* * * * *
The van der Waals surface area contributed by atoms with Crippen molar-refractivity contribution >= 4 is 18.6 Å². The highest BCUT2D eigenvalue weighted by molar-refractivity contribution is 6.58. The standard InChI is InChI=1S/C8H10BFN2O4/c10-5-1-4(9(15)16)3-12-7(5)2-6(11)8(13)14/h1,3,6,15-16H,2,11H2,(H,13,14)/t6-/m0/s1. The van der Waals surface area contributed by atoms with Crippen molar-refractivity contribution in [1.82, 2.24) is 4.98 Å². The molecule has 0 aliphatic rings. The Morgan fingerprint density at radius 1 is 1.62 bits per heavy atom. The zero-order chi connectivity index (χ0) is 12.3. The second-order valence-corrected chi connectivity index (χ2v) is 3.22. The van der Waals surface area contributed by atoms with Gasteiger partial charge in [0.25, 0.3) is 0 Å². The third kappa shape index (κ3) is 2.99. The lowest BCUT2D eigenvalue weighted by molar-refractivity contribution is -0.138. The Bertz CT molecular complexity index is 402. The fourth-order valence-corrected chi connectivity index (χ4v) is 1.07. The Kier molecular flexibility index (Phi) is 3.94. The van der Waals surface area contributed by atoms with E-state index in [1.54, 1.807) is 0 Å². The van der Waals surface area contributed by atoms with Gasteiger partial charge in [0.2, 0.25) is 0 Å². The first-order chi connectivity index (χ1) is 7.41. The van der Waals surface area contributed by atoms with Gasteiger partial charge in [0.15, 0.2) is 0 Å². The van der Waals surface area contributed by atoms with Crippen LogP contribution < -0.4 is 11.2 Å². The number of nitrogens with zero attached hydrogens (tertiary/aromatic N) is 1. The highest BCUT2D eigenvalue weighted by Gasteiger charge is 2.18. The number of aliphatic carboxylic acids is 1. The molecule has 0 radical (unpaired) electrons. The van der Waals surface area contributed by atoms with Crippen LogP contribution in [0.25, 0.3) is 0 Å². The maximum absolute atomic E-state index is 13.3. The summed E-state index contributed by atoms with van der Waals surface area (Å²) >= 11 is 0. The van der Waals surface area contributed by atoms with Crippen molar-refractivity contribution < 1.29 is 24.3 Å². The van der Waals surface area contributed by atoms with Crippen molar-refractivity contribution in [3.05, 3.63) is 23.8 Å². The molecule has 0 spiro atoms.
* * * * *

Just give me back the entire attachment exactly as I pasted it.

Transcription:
The van der Waals surface area contributed by atoms with Crippen molar-refractivity contribution >= 4 is 18.6 Å². The highest BCUT2D eigenvalue weighted by molar-refractivity contribution is 6.58. The standard InChI is InChI=1S/C8H10BFN2O4/c10-5-1-4(9(15)16)3-12-7(5)2-6(11)8(13)14/h1,3,6,15-16H,2,11H2,(H,13,14)/t6-/m0/s1. The van der Waals surface area contributed by atoms with Crippen molar-refractivity contribution in [1.82, 2.24) is 4.98 Å². The molecule has 0 aliphatic rings. The Morgan fingerprint density at radius 1 is 1.62 bits per heavy atom. The zero-order chi connectivity index (χ0) is 12.3. The second-order valence-corrected chi connectivity index (χ2v) is 3.22. The van der Waals surface area contributed by atoms with Gasteiger partial charge in [0.25, 0.3) is 0 Å². The third kappa shape index (κ3) is 2.99. The lowest BCUT2D eigenvalue weighted by molar-refractivity contribution is -0.138. The Bertz CT molecular complexity index is 402. The fourth-order valence-corrected chi connectivity index (χ4v) is 1.07. The Kier molecular flexibility index (Phi) is 3.94. The van der Waals surface area contributed by atoms with E-state index in [1.54, 1.807) is 0 Å². The van der Waals surface area contributed by atoms with Gasteiger partial charge in [0.2, 0.25) is 0 Å². The first-order chi connectivity index (χ1) is 7.41. The van der Waals surface area contributed by atoms with Gasteiger partial charge in [0.15, 0.2) is 0 Å². The van der Waals surface area contributed by atoms with Crippen LogP contribution < -0.4 is 11.2 Å². The number of nitrogens with zero attached hydrogens (tertiary/aromatic N) is 1. The highest BCUT2D eigenvalue weighted by Gasteiger charge is 2.18. The number of aliphatic carboxylic acids is 1. The molecule has 0 radical (unpaired) electrons. The van der Waals surface area contributed by atoms with Crippen LogP contribution in [0.25, 0.3) is 0 Å². The maximum absolute atomic E-state index is 13.3. The summed E-state index contributed by atoms with van der Waals surface area (Å²) >= 11 is 0. The van der Waals surface area contributed by atoms with Crippen molar-refractivity contribution < 1.29 is 24.3 Å². The van der Waals surface area contributed by atoms with Crippen molar-refractivity contribution in [3.05, 3.63) is 23.8 Å². The molecule has 0 spiro atoms.